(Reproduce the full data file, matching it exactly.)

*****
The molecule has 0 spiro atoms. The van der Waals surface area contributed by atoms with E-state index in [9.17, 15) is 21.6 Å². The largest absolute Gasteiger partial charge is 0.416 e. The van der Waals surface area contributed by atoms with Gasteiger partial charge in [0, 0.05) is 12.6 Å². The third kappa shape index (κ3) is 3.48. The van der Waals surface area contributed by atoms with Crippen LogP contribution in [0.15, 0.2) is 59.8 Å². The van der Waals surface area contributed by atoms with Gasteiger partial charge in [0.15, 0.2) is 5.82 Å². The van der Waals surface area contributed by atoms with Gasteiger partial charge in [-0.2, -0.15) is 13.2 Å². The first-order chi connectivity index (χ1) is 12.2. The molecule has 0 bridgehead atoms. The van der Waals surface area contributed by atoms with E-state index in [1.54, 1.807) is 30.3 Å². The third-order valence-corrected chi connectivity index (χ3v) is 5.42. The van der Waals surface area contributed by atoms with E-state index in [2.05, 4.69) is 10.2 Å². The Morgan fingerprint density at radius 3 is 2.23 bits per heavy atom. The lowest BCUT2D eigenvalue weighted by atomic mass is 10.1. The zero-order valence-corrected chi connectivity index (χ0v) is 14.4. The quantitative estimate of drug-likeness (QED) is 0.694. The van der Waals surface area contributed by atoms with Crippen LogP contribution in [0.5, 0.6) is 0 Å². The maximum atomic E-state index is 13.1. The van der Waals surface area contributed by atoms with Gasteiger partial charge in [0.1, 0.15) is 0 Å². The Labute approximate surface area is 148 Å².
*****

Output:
The molecule has 0 spiro atoms. The van der Waals surface area contributed by atoms with E-state index in [9.17, 15) is 21.6 Å². The largest absolute Gasteiger partial charge is 0.416 e. The van der Waals surface area contributed by atoms with Gasteiger partial charge in [0, 0.05) is 12.6 Å². The third kappa shape index (κ3) is 3.48. The van der Waals surface area contributed by atoms with Crippen LogP contribution in [0.15, 0.2) is 59.8 Å². The van der Waals surface area contributed by atoms with Gasteiger partial charge in [0.15, 0.2) is 5.82 Å². The van der Waals surface area contributed by atoms with Gasteiger partial charge in [-0.2, -0.15) is 13.2 Å². The first-order chi connectivity index (χ1) is 12.2. The molecule has 0 bridgehead atoms. The van der Waals surface area contributed by atoms with E-state index in [1.54, 1.807) is 30.3 Å². The third-order valence-corrected chi connectivity index (χ3v) is 5.42. The van der Waals surface area contributed by atoms with E-state index in [2.05, 4.69) is 10.2 Å². The Morgan fingerprint density at radius 3 is 2.23 bits per heavy atom. The lowest BCUT2D eigenvalue weighted by atomic mass is 10.1. The zero-order valence-corrected chi connectivity index (χ0v) is 14.4. The quantitative estimate of drug-likeness (QED) is 0.694. The van der Waals surface area contributed by atoms with Crippen LogP contribution in [0.5, 0.6) is 0 Å². The maximum atomic E-state index is 13.1. The van der Waals surface area contributed by atoms with Gasteiger partial charge in [0.1, 0.15) is 0 Å². The Labute approximate surface area is 148 Å².